Review by Booklist Review
K-Gr. 2. In this follow-up to You Can't Taste a Pickle with Your Ear BKL Ja 1 & 15 03, Ziefert and Haley offer another whimsical introduction to human anatomy for the very young. The lighthearted text takes children on a tour of their bones, showing the connections from skull to toes, all illustrated in Haley's goofy cartoons with X-ray images overlaying each spread's featured bone. The text's attempts at corny humor may be lost on some kids, and the drawings don't always clearly illustrate the more subtle concepts. But Ziefert's enthusiasm is contagious as she encourages children to move from the text to their own skeletons: "Wiggle those toes. Do you see your phalanges move?" A final, labeled skeleton offers all the bones' names on one page. Pair this with Bob Barner's Dem Bones (1996), a more musical introduction to the skeleton, or with Lizzy Rockwell's The Busy Body Book, reviewed above. --Gillian Engberg Copyright 2003 Booklist
From Booklist, Copyright (c) American Library Association. Used with permission.
Review by Publisher's Weekly Review
You Can't See Your Bones with Binoculars: A Guide to Your 206 Bones by Harriet Ziefert, illus. by Amanda Haley, done in the style of their earlier books (You Can't Taste a Pickle with Your Ear and You Can't Buy a Dinosaur with a Dime), uses humor to deliver information about how the skeletal system works. Ziefert writes, "It is hard to feel your thigh bone, or femur, because it's covered by big muscles, which you need for walking, jumping, and running away from alligators!" (c) Copyright PWxyz, LLC. All rights reserved
(c) Copyright PWxyz, LLC. All rights reserved
Review by School Library Journal Review
Gr 3-5-In a slightly timeworn device, this book uses the old song "Dem Bones" for a tour of the major bones of the human skeleton. While the tone is jokey, information is imparted in a scattershot fashion. For example, in discussing the anklebones: "They do- have neat names like `navicular,' and `calcaneus,' and `cuneiform.' But if you tell your friends you know all this, they will think you are terribly nerdy and won't talk to you for a week." The description of the cervical vertebrae reads, "The topmost neck bone holds up your head. (No, not your cantaloupe, Charlie!) It is called the atlas and is named after the giant who holds the world on his shoulders in a Greek story." A helpful suggestion is to "stop and run your hand along the bone or bones being described." Goofy cartoon illustrations include X-ray inserts for the parts under discussion. The final drawing is of a complete skeleton with the major bones identified, helpful to pull the book together. Seymour Simon's Bones (Morrow, 1998) and Barbara Seuling's From Head to Toe (Holiday, 2002) cover the same material and more; the three could form the beginning of an informative study unit.-Dona Ratterree, New York City Public Schools (c) Copyright 2010. Library Journals LLC, a wholly owned subsidiary of Media Source, Inc. No redistribution permitted.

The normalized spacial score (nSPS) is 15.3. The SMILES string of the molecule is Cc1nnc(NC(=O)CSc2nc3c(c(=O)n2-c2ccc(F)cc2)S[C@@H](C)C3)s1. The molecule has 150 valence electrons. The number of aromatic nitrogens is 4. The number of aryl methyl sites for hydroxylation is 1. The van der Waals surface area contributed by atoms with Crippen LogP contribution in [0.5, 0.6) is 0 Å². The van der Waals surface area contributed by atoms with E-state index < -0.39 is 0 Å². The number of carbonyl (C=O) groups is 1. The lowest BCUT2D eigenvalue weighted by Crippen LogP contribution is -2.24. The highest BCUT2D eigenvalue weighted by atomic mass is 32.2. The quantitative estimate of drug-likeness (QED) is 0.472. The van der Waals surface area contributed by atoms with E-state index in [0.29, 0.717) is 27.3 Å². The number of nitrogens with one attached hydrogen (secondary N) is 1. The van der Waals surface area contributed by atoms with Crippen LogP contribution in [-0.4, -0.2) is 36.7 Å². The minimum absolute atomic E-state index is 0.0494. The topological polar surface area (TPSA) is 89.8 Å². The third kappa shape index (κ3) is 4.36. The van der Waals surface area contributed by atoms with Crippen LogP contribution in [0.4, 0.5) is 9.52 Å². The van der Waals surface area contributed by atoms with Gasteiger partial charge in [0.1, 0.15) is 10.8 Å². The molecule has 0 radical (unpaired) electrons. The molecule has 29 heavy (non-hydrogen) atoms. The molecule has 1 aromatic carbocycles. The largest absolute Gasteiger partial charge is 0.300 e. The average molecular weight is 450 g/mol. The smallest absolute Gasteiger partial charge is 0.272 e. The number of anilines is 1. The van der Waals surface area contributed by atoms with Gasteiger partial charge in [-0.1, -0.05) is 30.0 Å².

(c) Copyright Library Journals LLC, a wholly owned subsidiary of Media Source, Inc. No redistribution permitted.
Review by Horn Book Review
Drawing on the old song Dem Bones, the human skeletal system is described. Use of the second person and repeated invitations to try to feel bones through skin involve readers. Illustrations combine cartoons and x-rays, highlighting the particular bone or joint featured in each spread. Pronunciation guides for some words ([cf2]calcaneus[cf1], [cf2]phalanges[cf1]) would have been useful for the book's young readership. From HORN BOOK Spring 2004, (c) Copyright 2010. The Horn Book, Inc., a wholly owned subsidiary of Media Source, Inc. No redistribution permitted.
(c) Copyright The Horn Book, Inc., a wholly owned subsidiary of Media Source, Inc. No redistribution permitted.
Review by Kirkus Book Review
Ziefert provides a quick scan of the skeleton, organized along the old neck-bones-connected-to-the-shoulder-bone routine, with a lot of names of the bones, a few trivial asides--the topmost neck bone is called the Atlas, because it holds up the head--and not enough solid information. It's hard to say what the intended audience is, as it's too sophisticated for preschoolers, with humor they won't understand, yet too simple for older kids, who need more details than this offers. The cartoon illustrations are offbeat and appealing; they work best when overlaid, as they often are, with real x-ray images of the bone being described. Among the other excellent books available on the topic, this one lacks bones--it doesn't quite stand up. (Picture book/nonfiction. 4-7) Copyright ©Kirkus Reviews, used with permission.
Copyright (c) Kirkus Reviews, used with permission.